The Tending Instinct: How Nurturing is Essential to Who We Are and How We Live [NOOK Book]

Overview


A groundbreaking work that reveals how the instinct to "tend and befriend" is vital for human society.

In times of crisis and upheaval, our responses to stress become especially important. We have long heard about the "fight or flight" response, but renowned psychologist Shelley E. Taylor points out that hardwired in females -- both humans and those of other species -- is an instinct that can transcend "fight or flight." Their "tend and ...
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The Tending Instinct: How Nurturing is Essential to Who We Are and How We Live

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Overview


A groundbreaking work that reveals how the instinct to "tend and befriend" is vital for human society.

In times of crisis and upheaval, our responses to stress become especially important. We have long heard about the "fight or flight" response, but renowned psychologist Shelley E. Taylor points out that hardwired in females -- both humans and those of other species -- is an instinct that can transcend "fight or flight." Their "tend and befriend" response is not only demonstrable but, as Taylor deftly explains in this eye-opening work, a key ingredient in human social life.

With great skill and insight, Taylor examines stress, relationships, and human society through the special lens of women's biology. She draws on genetics, evolutionary psychology, physiology, and neuroscience to show how this tending process begins virtually at the moment of conception and literally crafts the biology of offspring through genes that rely on caregiving for their expression. Taylor also examines what drives women to seek each other's company, and to tend to the young and the infirm -- acts that greatly benefit the group but often at great cost to the individual.

Taylor's book will forever change the way we view ourselves, and will revolutionize our understanding of the role of women and nurturing in maintaining a stable society.

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Product Details

  • ISBN-13: 9781466871755
  • Publisher: Holt, Henry & Company, Inc.
  • Publication date: 5/20/2014
  • Sold by: Macmillan
  • Format: eBook
  • Edition description: First Edition
  • Pages: 320
  • File size: 459 KB

Meet the Author


Shelley E. Taylor is a professor of psychology at UCLA. A world-renowned expert on stress and health, Taylor is the author of more than 200 scientific papers. She is the recipient of the Outstanding Scientific Contribution Award in Health Psychology, the Donald Campbell Award in Social Psychology, Yale University's Wilbur Lucius Cross Medal, and the prestigious Distinguished Scientific Contribution Award of the American Psychological Association. Taylor lives in Los Angeles.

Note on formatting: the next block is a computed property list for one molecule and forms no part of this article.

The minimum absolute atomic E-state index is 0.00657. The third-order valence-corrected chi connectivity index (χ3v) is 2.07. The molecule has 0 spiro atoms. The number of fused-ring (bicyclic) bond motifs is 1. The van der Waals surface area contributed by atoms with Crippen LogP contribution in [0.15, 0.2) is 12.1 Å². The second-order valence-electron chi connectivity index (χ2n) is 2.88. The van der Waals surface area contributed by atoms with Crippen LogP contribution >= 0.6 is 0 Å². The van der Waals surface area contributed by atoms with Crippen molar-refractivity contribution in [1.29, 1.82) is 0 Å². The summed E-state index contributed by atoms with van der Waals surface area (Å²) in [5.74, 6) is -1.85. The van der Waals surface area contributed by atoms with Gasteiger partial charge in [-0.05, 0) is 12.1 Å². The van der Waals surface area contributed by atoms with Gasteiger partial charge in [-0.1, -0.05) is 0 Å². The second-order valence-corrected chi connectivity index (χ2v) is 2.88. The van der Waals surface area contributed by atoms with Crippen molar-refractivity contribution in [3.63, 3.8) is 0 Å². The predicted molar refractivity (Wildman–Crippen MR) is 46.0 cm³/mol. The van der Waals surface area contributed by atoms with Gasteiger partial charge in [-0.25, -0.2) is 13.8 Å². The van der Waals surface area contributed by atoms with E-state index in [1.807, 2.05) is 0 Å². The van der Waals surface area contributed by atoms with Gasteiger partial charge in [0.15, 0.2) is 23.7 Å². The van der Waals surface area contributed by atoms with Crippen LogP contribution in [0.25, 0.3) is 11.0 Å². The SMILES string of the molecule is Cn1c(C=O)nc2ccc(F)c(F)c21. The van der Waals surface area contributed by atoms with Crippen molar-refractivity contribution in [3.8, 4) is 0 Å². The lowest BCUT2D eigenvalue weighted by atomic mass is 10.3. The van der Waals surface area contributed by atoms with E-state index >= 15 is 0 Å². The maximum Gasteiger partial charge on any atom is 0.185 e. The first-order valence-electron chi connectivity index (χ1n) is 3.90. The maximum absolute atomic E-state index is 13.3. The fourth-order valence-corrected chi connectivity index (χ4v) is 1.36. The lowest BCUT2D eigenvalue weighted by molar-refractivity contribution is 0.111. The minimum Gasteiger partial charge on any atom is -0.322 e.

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Read an Excerpt


An epiphany in science is fairly rare, but when it happens, there is no sensation like it. The sudden recognition that all of the classic theories of stress were based almost entirely on males was as stunning as being hit over the head with a club. I remember thinking, "I didn't know there were any big mistakes left in science." We all stared at each other as the opportunity that lay before us became clear: a chance to start from scratch and discover what women do in response to stress.

Females of all species, including humans, have been the primary caretakers of offspring, and so it stands to reason that their responses to stress would have evolved so as to include some measure of protection for their children. From our research with humans, we knew that women turn to the social group in times of stress, and so we looked for patterns of "befriending." By the end of one especially spirited evening, we had spawned the title . . . "tend and befriend."
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Sort by: Showing 1 Customer Reviews
  • Anonymous

    Posted August 14, 2002

    Thoroughly fascinating

    The Tending Instinct is a seminal work, tying together ideas and data from difficult-to-quantify areas such as the psychology of stress, the emotional and physical aspects of the act of nuturing, and its [especially long-term] effects, and the biochemistry of stress response in humans and other primates, in both the long and short term. She also discusses tending in society as a whole -- that is, the nurturing infrastructure of a society, those elements of day-to-day life that make it easy to tend or be tended. Ease of access to trusted caregivers for working parents, or medical care, educational or mentorship opportunities, for example. Taylor is synthesizing, spanning disciplines to draw together different strands of research in biochemistry, psychology, and other arenas, to propose they demonstrate human beings are overridingly a tending species, a nurturing species. Success, for h. sapiens, is existing in a strong network of support, giving and taking as one's needs require. Our most successful humans are those who inspire, those who persuade, those who build coalitions to achieve a good for the entire group. A fascinating read, thought-provoking and accessible.

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